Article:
With so many people buying houses these days, home improvement advice for first time homeowners is so important.
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Home Improvement Advice for First-Time Homeowners
From basic repairs to major renovations, homeowners invest heavily into their newly acquired properties. Those in the business of selling hardware, designing layouts, or working on the projects themselves have never been happier!
But from the homeowner's perspective, home improvement projects can seem like a risky, stressful, and expensive proposition. What’s more, they’re afraid to do anything to compromise the place they call home. Getting the job done right without going bankrupt is all they want.
With this in mind, let’s take a look at several pieces of home improvement advice for first time homeowners:
It’s only a matter of time
Whether your home is 15 or 100 years old, sooner or later, it will require maintenance, repairs, and even renovations. New homeowners can’t make the mistake of thinking it’s a once-in-a-lifetime event.
On the contrary, most homes require two to three home improvement projects every year. While it might just be a leaky faucet or a step in an otherwise immaculate staircase, letting any project linger for too long is asking for trouble.
Do-it-yourself means doing your due diligence
So there’s a home improvement project that needs to get done, and you think you can do it on your own? More power tools to you, but are you sure you’re up to the task? Sure, you’ve watched hours of YouTube tutorials and read dozens of pages of DIY tips online, but have you ever done this before?
Practice makes perfect - do you want to practice on your lovely new house? While we aren’t discouraging anyone from saving money by DIYing their way to home improvement, we advise against getting in over your head. Do your due diligence before deciding to do-it-yourself.
That means thoroughly understanding the task ahead to the point where you’re confident you can do it independently.
A helping hand is always nearby
You probably aren’t a construction expert by trade, which means getting a home improvement project done right requires hands-on learning - or a helping hand. With so many qualified contractors working in your area, finding the right one is a matter of reading Networx reviews and scheduling an interview.
Whether it’s plumbing, electrical, carpentry, masonry, or other, there’s a trustworthy professional ready to help you get the job done right the first time.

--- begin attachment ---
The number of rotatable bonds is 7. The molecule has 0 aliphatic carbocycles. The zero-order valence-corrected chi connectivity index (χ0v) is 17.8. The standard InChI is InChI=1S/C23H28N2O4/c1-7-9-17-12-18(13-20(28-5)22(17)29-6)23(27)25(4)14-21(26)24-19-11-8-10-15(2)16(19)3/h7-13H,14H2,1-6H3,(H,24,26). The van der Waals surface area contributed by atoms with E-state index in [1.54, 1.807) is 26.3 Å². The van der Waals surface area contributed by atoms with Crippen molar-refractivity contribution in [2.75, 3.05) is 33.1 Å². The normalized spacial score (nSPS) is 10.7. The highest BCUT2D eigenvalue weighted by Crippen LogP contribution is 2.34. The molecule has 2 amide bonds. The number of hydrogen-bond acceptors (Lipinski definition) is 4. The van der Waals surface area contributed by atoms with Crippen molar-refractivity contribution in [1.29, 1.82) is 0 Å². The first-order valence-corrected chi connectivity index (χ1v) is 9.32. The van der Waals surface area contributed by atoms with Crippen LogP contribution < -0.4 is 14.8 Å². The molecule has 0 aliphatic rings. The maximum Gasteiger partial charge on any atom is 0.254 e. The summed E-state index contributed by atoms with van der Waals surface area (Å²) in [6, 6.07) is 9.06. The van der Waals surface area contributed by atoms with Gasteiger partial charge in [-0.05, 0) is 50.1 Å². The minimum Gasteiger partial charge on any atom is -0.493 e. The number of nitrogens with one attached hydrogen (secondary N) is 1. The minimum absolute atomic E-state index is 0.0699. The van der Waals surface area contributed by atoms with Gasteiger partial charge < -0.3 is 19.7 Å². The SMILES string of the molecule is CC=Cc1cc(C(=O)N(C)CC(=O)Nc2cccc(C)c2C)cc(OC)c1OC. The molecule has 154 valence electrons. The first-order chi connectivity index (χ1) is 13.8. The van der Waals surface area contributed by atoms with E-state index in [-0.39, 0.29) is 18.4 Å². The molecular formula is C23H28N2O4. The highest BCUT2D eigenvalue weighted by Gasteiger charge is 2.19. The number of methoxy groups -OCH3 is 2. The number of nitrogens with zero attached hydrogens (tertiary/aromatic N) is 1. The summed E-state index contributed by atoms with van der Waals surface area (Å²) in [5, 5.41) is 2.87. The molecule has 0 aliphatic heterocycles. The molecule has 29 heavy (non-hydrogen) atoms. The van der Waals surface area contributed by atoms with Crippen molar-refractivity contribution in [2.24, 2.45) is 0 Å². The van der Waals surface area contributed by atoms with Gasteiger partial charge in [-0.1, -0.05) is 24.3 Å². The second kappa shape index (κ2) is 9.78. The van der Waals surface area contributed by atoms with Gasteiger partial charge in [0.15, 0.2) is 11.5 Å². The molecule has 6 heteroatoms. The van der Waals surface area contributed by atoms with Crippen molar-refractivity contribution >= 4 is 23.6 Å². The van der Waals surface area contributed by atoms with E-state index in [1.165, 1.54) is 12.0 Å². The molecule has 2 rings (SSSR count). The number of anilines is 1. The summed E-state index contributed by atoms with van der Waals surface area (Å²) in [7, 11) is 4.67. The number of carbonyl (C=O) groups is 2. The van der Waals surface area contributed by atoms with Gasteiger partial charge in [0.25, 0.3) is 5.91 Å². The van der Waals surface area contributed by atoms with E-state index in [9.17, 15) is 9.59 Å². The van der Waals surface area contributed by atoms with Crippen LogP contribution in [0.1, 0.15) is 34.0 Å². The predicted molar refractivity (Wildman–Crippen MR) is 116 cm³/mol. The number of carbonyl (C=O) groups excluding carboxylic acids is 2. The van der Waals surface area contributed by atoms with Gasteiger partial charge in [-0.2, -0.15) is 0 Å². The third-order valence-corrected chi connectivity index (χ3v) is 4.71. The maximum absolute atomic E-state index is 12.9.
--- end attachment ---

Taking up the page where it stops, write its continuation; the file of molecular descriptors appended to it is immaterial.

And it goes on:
Prioritize your projects
You’d love to convert your spare bedroom into a study. But is that more important than having lead pipes replaced? It’s essential to prioritize your home improvement projects in order of severity and importance.
Anything risking the home's integrity must be addressed before anything considered optional and decorative. After all, what good is a study in a house with a leaky roof or lousy foundation?
You might also want to schedule your projects around the seasons; some are better for spring and summer while others are best done during colder times of the year.
Building codes matter
The last thing any new homeowner wants to do is spend thousands on remodeling and renovation only to find out they’ve violated the local building codes. In this situation, the homeowner is almost certainly forced to remove the illegal additions at personal cost.
Always make sure you get the applicable building permits before going forward with any home improvement project. It sounds obvious, but an abundance of caution beats the alternative.
Expect setbacks and delays
It doesn’t matter how many boxes you’ve checked and the number of ducks you have in a row. Home improvement projects rarely, if ever, go according to plan.
From surprises left by previous homeowners to lousy weather getting in the way, there are numerous ways a home improvement project can get disrupted and delayed. While you can’t avoid it, the least you can do is prepare yourself mentally for the possibility of spending more time than initially anticipated.
Anticipate cost overruns
They say time is money. With this in mind, setbacks and delays are sure to add to the project's total cost. It’s a good idea to mentally factor in the possibility of spending 150% of what you thought at the beginning.
Hopefully, you go under budget, but planning for that is easy. Do yourself a favor and prepare for the opposite. That way, if you’re under budget, you’re pleasantly surprised!
With home sales reaching record highs in recent years, it’s safe to say many readers are faced with the prospect of home improvement. While it may seem scary and stressful, adequate planning and preparation make all the difference.